I believe it is a Christians duty to vote, and to do so using the bible as our guide. While no candidate or platform is perfect this election like many others in my lifetime has clear and unmistakable biblical differences. The following is one last attempt to inform and motivate before you cast that vote. May God bless America.
For further analysis of Trump-Pence vs. Biden-Harris and their records, party platform comparisons, Spanish resources, our election prayer guide, and more, visit PrayVoteStand.org. To have a customized voter guide texted directly to your cell phone, text your zip code to 53445. You can also join with believers across the country and take the challenge to pray, vote, and stand this election season.
“So then, as we have opportunity, let us do good…” Galatians 6:10
Prayers for Governing Authorities
In 1 Timothy 2:1-4, the Apostle Paul wrote:
“First of all, then, I urge that entreaties and prayers, petitions and thanksgivings, be made on behalf of all men, for kings and all who are in authority, so that we may lead a tranquil and quiet life in all godliness and dignity. This is good and acceptable in the sight of God our Savior, who desires all men to be saved and to come to the knowledge of the truth. For there is one God, and one mediator also between God and men, the man Christ Jesus, who gave Himself as a ransom for all, the testimony given at the proper time.”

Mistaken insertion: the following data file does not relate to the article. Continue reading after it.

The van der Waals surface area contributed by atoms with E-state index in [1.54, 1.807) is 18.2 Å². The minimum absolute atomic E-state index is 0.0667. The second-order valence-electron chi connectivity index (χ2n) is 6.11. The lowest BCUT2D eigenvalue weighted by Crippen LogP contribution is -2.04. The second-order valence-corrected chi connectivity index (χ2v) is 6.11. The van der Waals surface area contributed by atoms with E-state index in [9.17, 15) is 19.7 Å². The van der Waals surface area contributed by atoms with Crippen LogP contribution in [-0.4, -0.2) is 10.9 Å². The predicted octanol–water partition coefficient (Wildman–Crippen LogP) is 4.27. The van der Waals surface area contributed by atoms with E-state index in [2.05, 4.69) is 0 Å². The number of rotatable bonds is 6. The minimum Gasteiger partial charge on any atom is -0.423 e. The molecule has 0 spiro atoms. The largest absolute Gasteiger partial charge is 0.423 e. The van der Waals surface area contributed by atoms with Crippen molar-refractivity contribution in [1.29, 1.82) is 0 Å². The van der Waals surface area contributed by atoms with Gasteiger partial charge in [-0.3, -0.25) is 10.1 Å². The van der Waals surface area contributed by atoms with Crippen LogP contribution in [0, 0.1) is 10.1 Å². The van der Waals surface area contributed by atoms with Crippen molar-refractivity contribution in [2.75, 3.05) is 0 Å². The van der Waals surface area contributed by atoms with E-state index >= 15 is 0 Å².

Christians are called to pray for kings and all who are in authority. Are you so praying? If not, you should. If you are praying, what are you praying for? Is it about the economy, foreign policy, class warfare, defense, the culture, etc.? Or is it more important things?
Today’s BrealPoint: Why (and How) Christians Should Vote
In the 2016 election, only about 61 percent of voting-age Americans cast a ballot. The percentage of self-identifying Christians who voted, both evangelical and non-evangelical, was pretty similar. In other words, though faith does seem to greatly influence the voting decisions of American Christians who vote, it doesn’t seem to make much of a difference in whether or not American Christians vote.
Of course, if our faith should make a difference in every aspect of our lives (and it should), it should shape how we think about and live out citizenship, too. To put it bluntly, Christians have both a civic and a Christian responsibility to vote. As my friend Tim Goeglin, vice-president of external and governmental relations for Focus on the Family, put it recently, to vote is the beginning of our civic duty of Christians.
Here are three reasons why: